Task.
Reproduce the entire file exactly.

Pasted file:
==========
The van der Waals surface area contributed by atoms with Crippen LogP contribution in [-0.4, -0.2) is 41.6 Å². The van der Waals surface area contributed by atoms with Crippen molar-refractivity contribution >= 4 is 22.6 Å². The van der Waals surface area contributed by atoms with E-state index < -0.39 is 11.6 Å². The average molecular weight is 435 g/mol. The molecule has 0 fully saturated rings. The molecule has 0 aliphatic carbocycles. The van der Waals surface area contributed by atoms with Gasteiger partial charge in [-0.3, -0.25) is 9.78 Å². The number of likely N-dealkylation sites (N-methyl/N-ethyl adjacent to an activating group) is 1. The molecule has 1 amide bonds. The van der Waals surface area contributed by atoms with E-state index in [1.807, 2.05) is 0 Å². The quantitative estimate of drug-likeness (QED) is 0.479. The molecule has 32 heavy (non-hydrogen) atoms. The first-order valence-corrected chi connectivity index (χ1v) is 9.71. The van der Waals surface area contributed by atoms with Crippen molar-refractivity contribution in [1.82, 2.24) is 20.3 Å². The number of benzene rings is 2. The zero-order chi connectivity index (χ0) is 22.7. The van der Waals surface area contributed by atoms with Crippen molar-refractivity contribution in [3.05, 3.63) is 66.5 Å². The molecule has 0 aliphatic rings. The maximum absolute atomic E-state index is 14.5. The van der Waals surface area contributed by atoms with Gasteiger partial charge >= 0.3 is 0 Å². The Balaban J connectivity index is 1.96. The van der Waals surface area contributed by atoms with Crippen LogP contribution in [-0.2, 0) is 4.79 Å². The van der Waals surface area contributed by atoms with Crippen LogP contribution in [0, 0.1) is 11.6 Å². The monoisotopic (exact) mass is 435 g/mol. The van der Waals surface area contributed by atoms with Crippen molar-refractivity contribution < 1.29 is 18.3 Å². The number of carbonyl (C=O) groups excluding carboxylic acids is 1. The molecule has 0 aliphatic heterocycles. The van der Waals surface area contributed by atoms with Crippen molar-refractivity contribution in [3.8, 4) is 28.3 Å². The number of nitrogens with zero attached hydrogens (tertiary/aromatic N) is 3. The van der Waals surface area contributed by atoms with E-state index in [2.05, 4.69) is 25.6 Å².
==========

The van der Waals surface area contributed by atoms with Crippen LogP contribution in [-0.4, -0.2) is 41.6 Å². The van der Waals surface area contributed by atoms with Crippen molar-refractivity contribution >= 4 is 22.6 Å². The van der Waals surface area contributed by atoms with E-state index < -0.39 is 11.6 Å². The average molecular weight is 435 g/mol. The molecule has 0 fully saturated rings. The molecule has 0 aliphatic carbocycles. The van der Waals surface area contributed by atoms with Gasteiger partial charge in [-0.3, -0.25) is 9.78 Å². The number of likely N-dealkylation sites (N-methyl/N-ethyl adjacent to an activating group) is 1. The molecule has 1 amide bonds. The van der Waals surface area contributed by atoms with E-state index in [1.807, 2.05) is 0 Å². The quantitative estimate of drug-likeness (QED) is 0.479. The molecule has 32 heavy (non-hydrogen) atoms. The first-order valence-corrected chi connectivity index (χ1v) is 9.71. The van der Waals surface area contributed by atoms with Crippen molar-refractivity contribution in [1.82, 2.24) is 20.3 Å². The number of benzene rings is 2. The zero-order chi connectivity index (χ0) is 22.7. The van der Waals surface area contributed by atoms with Crippen molar-refractivity contribution in [3.05, 3.63) is 66.5 Å². The molecule has 0 aliphatic rings. The maximum absolute atomic E-state index is 14.5. The van der Waals surface area contributed by atoms with Gasteiger partial charge >= 0.3 is 0 Å². The Balaban J connectivity index is 1.96. The van der Waals surface area contributed by atoms with Crippen LogP contribution in [-0.2, 0) is 4.79 Å². The van der Waals surface area contributed by atoms with Crippen LogP contribution in [0, 0.1) is 11.6 Å². The monoisotopic (exact) mass is 435 g/mol. The van der Waals surface area contributed by atoms with Crippen molar-refractivity contribution < 1.29 is 18.3 Å². The number of carbonyl (C=O) groups excluding carboxylic acids is 1. The molecule has 0 aliphatic heterocycles. The van der Waals surface area contributed by atoms with Crippen molar-refractivity contribution in [3.8, 4) is 28.3 Å². The number of nitrogens with zero attached hydrogens (tertiary/aromatic N) is 3. The van der Waals surface area contributed by atoms with E-state index in [2.05, 4.69) is 25.6 Å².